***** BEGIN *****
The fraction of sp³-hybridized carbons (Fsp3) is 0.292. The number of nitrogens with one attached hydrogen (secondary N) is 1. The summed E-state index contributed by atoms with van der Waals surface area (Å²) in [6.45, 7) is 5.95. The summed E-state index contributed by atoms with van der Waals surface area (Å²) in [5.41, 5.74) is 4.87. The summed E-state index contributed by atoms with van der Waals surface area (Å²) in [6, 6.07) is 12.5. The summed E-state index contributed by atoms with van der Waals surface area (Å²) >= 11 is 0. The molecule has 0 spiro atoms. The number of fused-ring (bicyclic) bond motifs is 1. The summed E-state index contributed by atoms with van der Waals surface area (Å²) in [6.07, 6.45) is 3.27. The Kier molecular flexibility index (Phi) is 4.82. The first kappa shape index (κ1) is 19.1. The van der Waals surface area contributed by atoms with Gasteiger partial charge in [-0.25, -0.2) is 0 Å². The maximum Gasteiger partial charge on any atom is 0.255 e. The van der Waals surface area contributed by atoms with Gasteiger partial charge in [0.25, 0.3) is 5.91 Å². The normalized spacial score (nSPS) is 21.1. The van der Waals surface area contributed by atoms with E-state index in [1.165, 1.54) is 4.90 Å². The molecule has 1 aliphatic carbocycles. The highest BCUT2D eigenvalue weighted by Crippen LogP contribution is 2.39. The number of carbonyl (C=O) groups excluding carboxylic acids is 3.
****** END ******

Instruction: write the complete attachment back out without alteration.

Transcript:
The fraction of sp³-hybridized carbons (Fsp3) is 0.292. The number of nitrogens with one attached hydrogen (secondary N) is 1. The summed E-state index contributed by atoms with van der Waals surface area (Å²) in [6.45, 7) is 5.95. The summed E-state index contributed by atoms with van der Waals surface area (Å²) in [5.41, 5.74) is 4.87. The summed E-state index contributed by atoms with van der Waals surface area (Å²) in [6, 6.07) is 12.5. The summed E-state index contributed by atoms with van der Waals surface area (Å²) >= 11 is 0. The molecule has 0 spiro atoms. The number of fused-ring (bicyclic) bond motifs is 1. The summed E-state index contributed by atoms with van der Waals surface area (Å²) in [6.07, 6.45) is 3.27. The Kier molecular flexibility index (Phi) is 4.82. The first kappa shape index (κ1) is 19.1. The van der Waals surface area contributed by atoms with Gasteiger partial charge in [-0.25, -0.2) is 0 Å². The maximum Gasteiger partial charge on any atom is 0.255 e. The van der Waals surface area contributed by atoms with Gasteiger partial charge in [0.25, 0.3) is 5.91 Å². The normalized spacial score (nSPS) is 21.1. The van der Waals surface area contributed by atoms with E-state index in [1.165, 1.54) is 4.90 Å². The molecule has 1 aliphatic carbocycles. The highest BCUT2D eigenvalue weighted by Crippen LogP contribution is 2.39. The number of carbonyl (C=O) groups excluding carboxylic acids is 3.